Steve is absolutely right. I wouldn't touch Whitney without a couple of 15+ milers under the belt in the two months leading up to Whitney.

If nothing else that should limit your challenges to naught but the altitude, but even that can be helped.

If you are able, try small runs throughout the week. If nothing else, running increases your cardiovascular efficiency along with pacing your breathing.

My policy @ altitude is three-fold:

1: Respiration up and heart-rate down.

2: Decisive use of NSAID's. I don't like the idea of Diamox simply because it is a diuretic and you lose a lot of fluid already, so I use Ibu to combat the headache. Of my three-pronged stratagem this is the only one wouldn't necessarily "recommend."

3: Keep Hydrated and fueled at any cost. Altitude is an insidious malefactor. During hikes your muscles and brain are constantly leeching water, nutrients, and oxygen. Digestion, coincidentally, also requires a large amount of oxygen to occur. At altitude what little oxygen is present (At 14,000 feet there is 50% of the oxygen present at sea-level) is prioritized to the brain and muscles. In response you begin to feel weak as the nutrients in your body get depleted, but your digestion system triggers nausea because your digestion system is slowing down due to the lack of oxygen. So altitude lays siege to your body as your oxygen is limited and your desire to take in nutrients plummets.

I make sure that I'm forcing down whatever food I can. I also use a combination of cytomax and whey protein to keep a steady stream of macronutrients (lipids, carbs, proteins). Having those calories to drink makes 'em easier to stomach.

Honesty time... I'll practicing singing when I'm alone and on trail it strengthens the diapraghm

Top
#36029 - 04/24/14 03:11 PM Re: how would you compare half dome hike to whitney dayhike? [Re: Snacking Bear]
Steve C Offline


Registered: 09/22/09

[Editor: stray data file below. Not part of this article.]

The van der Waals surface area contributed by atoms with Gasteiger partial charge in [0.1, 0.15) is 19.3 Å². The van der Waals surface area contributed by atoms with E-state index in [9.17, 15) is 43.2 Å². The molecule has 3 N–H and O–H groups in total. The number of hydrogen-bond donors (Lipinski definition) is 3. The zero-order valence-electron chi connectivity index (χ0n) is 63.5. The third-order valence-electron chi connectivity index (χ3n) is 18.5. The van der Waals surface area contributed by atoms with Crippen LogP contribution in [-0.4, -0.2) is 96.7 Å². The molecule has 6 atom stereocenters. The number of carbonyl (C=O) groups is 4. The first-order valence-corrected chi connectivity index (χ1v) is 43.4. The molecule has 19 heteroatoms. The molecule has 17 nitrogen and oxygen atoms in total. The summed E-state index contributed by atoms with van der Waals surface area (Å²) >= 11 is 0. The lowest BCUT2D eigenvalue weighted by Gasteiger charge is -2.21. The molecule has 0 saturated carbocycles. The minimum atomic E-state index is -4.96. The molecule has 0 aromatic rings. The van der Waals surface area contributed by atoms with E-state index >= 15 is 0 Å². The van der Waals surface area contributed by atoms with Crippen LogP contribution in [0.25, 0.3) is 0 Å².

Posts: 7598
Loc: Fresno, CA
> I make sure that I'm forcing down whatever food I can.

Excellent point. I should add: force it down early in the hike, because due to the effects of altitude, you may lose your appetite regardless of all the preparations, and you won't be able to stomach anything above 12,000'.

Top
#36037 - 04/24/14 07:14 PM Re: how would you compare half dome hike to whitney dayhike? [Re: Steve C]
nyker Offline


Registered: 07/26/12
Posts: 203
Loc: New York
Ponzy,

Since you are in NJ, before coming out to contemplate Whitney, I would suggest taking a couple weekends and do some of the longer climbs in the Adirondacks which, depending on where you are in NJ, is 4-6hrs drive north.

Climbs such as Mount Haystack (5000+ft gain over 19 miles)-don't confuse this with Haystack Mountain which is smaller to the north, Nippletop/Colvin combo, Colvin/Blake/Indian head, Gothics/Armstrong combo, Both Wolf Jaws/Armstrong, Marcy/Phelps, all of which will be over 5000ft gain and 16-19 miles over Hard terrain. If you can do these and have gas left over at the end of the day, your legs will be ready for Whitney. Now you need to think about the elevation.

As others have said, you will need to develop your acclimatization strategy since on The Main trail, you'll be hiking at ~14,000+ft for over 5 miles once you reach Trail Crest and back. Think about this: Half Dome max's out @ less than 1000ft above the trailhead for Whitney.

You can eat a ham sandwich on the summit any east coast peak, but at 12,000 ft, you might only want a gel pack or candybar, so know what fuel your body can deal with. Also, come out to the Sierras a few days early and climb either Boundary Peak (13k) or even better, White Mountain 14.2k in the White Mountains - its only 15miles/+3000ft gain but will give you an idea of how your body responds to altitude.

You'll also lose a lot of elevation on the backside of Whitney so if you run into trouble, you won't be in a good spot, so make sure you know how your body functions at altitude after a long day out. Assume 12-18hrs for a day hike if you're not planning on camping. If it took you 12hrs to do Half Dome (from happy isles), it will take you more like 17+hrs on Whitney.

Good luck with your training!

Top
#36038 - 04/24/14 07:43 PM Re: how would you compare half dome hike to whitney dayhike? [Re: ponzy]
63ChevyII.com Offline


Registered: 08/07/12
Posts: 670
Loc: Colton, California
I did Half Dome about 10 yrs ago before I was really into hiking. I did it with no training and up until 2011, it was still the hardest hike I had ever done.